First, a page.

Your basic kit should also have the following items in addition to the herbs listed below: cotton swabs, tweezers, cleaning wipes, adhesive bandages, surgical tape, packet of tissues, non-adhesive bandages, and gauze. Provide those as a backup if there are any other medical items that you absolutely must have due to your condition or another factor. If you frequently experience severe allergies, you may also wish to include paracetamol, tablets for allergy relief, hydration sachets (select your favorite electrolyte from the many available now), antibiotic creams, and other items. Again, think of particular needs you have, or might have in moments of small or potentially bigger emergencies.

Common first aid needs include, but are not limited to:

  • Scrapes, bruises, cuts
  • Digestive upset (nausea, cramping, etc)
  • First sign of cold / cough symptoms
  • Fluids to relieve heat stress or dehydration
  • Headaches (including migraines)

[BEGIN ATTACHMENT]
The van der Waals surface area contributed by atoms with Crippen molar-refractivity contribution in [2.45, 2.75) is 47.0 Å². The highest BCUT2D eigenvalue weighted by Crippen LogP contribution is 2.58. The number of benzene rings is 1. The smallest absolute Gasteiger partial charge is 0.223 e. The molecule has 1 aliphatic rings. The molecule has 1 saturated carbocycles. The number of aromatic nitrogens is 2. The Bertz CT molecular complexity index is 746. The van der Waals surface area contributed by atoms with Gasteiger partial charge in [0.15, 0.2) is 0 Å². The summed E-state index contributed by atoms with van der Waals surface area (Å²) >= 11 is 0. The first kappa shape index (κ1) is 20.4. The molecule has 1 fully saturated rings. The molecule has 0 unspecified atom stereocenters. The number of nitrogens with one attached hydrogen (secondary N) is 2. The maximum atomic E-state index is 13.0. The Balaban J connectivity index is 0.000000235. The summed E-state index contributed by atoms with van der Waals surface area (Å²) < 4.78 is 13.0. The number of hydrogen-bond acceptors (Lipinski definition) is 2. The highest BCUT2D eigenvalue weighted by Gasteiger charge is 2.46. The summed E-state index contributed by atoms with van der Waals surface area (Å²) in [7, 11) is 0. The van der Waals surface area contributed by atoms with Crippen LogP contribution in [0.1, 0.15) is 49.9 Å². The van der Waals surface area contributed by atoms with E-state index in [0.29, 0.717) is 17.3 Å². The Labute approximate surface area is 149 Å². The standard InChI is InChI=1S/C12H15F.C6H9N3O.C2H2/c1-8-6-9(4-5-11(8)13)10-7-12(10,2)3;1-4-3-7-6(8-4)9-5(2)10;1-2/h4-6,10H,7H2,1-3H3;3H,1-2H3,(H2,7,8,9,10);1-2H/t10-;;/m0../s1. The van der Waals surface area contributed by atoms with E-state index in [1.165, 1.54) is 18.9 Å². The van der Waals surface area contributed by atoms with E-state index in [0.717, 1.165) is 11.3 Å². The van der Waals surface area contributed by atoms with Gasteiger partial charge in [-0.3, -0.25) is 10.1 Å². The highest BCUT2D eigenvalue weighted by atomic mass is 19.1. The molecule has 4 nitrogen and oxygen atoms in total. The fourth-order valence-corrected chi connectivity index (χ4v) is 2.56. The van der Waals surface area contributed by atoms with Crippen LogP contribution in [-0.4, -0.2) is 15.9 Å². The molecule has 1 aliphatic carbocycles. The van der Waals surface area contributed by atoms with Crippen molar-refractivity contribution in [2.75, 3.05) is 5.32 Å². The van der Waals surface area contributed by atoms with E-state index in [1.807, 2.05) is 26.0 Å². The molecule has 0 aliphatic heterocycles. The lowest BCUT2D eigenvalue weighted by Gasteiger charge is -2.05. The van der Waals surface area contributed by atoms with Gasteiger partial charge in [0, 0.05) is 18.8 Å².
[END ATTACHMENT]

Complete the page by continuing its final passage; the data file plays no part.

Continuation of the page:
• Parasites
  • Insect bites 
  • Pain, cramps, muscle spasms, etc.
  • Minor burns (including blisters and sunburn)
  • Panic attacks, anxiety, shock
  • Skin conditions: rash, eczema, herpes outbreaks, etc.

Before you reach for that aspirin or rush to the hospital, consider whether or not your illness or injury can be treated with a holistic remedy from nature’s pharmacy. Of course, in urgent cases or if you’re uncertain about your symptoms/situation, immediately defer to a qualified healthcare professional. But many common needs also have common cures.

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What’s in an Herbal First Aid kit?

Emergency preparedness doesn’t just have to come in the form of a store bought case. You can start by working with what you can get, and make it your own by choosing what you feel or know is essential for you and for your loved ones. If you live somewhere hot, you’ll want to protect yourself from dehydration and other sun-related illnesses. If mosquitoes are abuzz near you, scroll down for some essential post-bite relief.

Here are the top remedies our herbalists recommend you carry or have access to at all times, including some plants to stock up on for travel, for pregnancy, and more.